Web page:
Over a decade on, and millions in legal fees, Supreme Court rules for Google over Oracle in Java API legal war
The US Supreme Court on Monday ruled in a 6-2 decision that Google’s limited copying of Oracle’s Java APIs in its Android operating system constitutes fair use under US law.
The ruling puts an end to a case that troubled the software industry for more than a decade and narrows the scope of copyright law as it applies software.
The court had two questions before it: whether software interfaces qualify for copyright protection and whether Google’s use of Oracle’s software interface code represents fair use, assuming the Java APIs can be copyrighted.
Oracle filed its lawsuit against Google in 2010, claiming copyright and patent infringement for Google’s use of Java APIs in Android. In 2012, after the patent claims had been dismissed, US District Court Judge William Alsup ruled that Oracle’s Java APIs did not qualify for copyright protection. In 2014, the US Court of Appeals for the Federal Circuit disagreed. Google then asked the Supreme Court to review the decision but its petition was denied.
Following the appellate ruling that APIs are copyrightable, a new trial was held to determine whether Google’s use of Oracle’s Java API could be excused as fair use, a defense against infringement claims under copyright law. In 2016, a jury found that Google’s reuse of 37 Java APIs and 11,500 lines of copyrighted Oracle implementing code its Android operating system represented fair use.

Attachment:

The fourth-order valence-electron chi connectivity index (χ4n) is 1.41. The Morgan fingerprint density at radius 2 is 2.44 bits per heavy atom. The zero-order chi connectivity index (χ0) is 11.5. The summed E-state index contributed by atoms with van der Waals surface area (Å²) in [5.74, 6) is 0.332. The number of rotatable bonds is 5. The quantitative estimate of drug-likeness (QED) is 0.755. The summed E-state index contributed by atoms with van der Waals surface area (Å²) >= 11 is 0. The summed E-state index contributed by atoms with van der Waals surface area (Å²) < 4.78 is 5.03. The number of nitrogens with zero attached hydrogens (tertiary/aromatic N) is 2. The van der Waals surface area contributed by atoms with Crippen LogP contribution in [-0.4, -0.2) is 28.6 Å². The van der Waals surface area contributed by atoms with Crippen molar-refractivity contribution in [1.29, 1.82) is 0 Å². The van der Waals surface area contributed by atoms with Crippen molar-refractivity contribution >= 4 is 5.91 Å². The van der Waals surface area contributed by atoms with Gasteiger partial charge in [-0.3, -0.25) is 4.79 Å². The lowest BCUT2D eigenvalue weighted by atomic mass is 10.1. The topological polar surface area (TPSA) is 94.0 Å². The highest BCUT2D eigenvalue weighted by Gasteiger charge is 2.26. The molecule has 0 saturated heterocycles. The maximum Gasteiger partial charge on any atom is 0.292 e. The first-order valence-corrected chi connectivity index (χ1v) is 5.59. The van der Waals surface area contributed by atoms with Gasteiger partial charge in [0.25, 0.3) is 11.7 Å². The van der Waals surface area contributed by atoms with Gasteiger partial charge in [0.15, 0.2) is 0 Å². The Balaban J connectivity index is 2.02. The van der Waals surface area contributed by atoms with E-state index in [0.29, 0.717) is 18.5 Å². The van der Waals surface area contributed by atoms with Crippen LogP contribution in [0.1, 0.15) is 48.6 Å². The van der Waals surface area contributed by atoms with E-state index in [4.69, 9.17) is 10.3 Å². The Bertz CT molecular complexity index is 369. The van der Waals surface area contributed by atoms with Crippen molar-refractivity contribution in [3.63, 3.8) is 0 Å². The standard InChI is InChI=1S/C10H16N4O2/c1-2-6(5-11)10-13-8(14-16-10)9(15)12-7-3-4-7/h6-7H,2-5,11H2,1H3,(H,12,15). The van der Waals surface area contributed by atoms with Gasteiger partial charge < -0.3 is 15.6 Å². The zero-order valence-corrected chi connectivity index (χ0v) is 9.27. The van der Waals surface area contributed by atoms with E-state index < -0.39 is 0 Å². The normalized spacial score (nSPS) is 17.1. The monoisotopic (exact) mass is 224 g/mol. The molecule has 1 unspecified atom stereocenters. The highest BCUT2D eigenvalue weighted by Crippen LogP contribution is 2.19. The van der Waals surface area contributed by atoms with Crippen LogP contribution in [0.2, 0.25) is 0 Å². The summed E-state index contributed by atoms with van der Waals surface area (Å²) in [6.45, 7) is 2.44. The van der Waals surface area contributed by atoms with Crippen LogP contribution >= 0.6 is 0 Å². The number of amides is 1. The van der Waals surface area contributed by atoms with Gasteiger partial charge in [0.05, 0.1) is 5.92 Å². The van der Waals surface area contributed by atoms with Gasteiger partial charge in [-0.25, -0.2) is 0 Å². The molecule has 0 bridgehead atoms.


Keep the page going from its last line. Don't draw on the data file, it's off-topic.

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Oracle, however, appealed to the Federal Circuit and in 2018 the appeals court reversed the jury’s decision, ruling as a matter of law that Google could not avail itself of the fair use defense because its Android implementation of the Java APIs didn’t meet the four legal criteria for fair use.
For assessing fair use, Copyright law requires consideration of: the purpose and character of the usage; the nature of the work; the proportion of the copied work in relation to the original; and the effect the copy has on the market for the original.
Thus the case was sent back to the trial judge to determine damages, which had been estimated at about $9bn.
In 2019, Google appealed again to the Supreme Court and its petition this time was accepted. On Monday, six justices sided with Google – Breyer, Roberts, Sotomayor, Kagan, Gorsuch, and Kavanaugh – and two – Thomas and Alito – dissented, with Justice Barrett not taking part in the decision.
“Google’s copying of the Java SE API, which included only those lines of code that were needed to allow programmers to put their accrued talents to work in a new and transformative program, was a fair use of that material as a matter of law,” the majority opinion [PDF] says.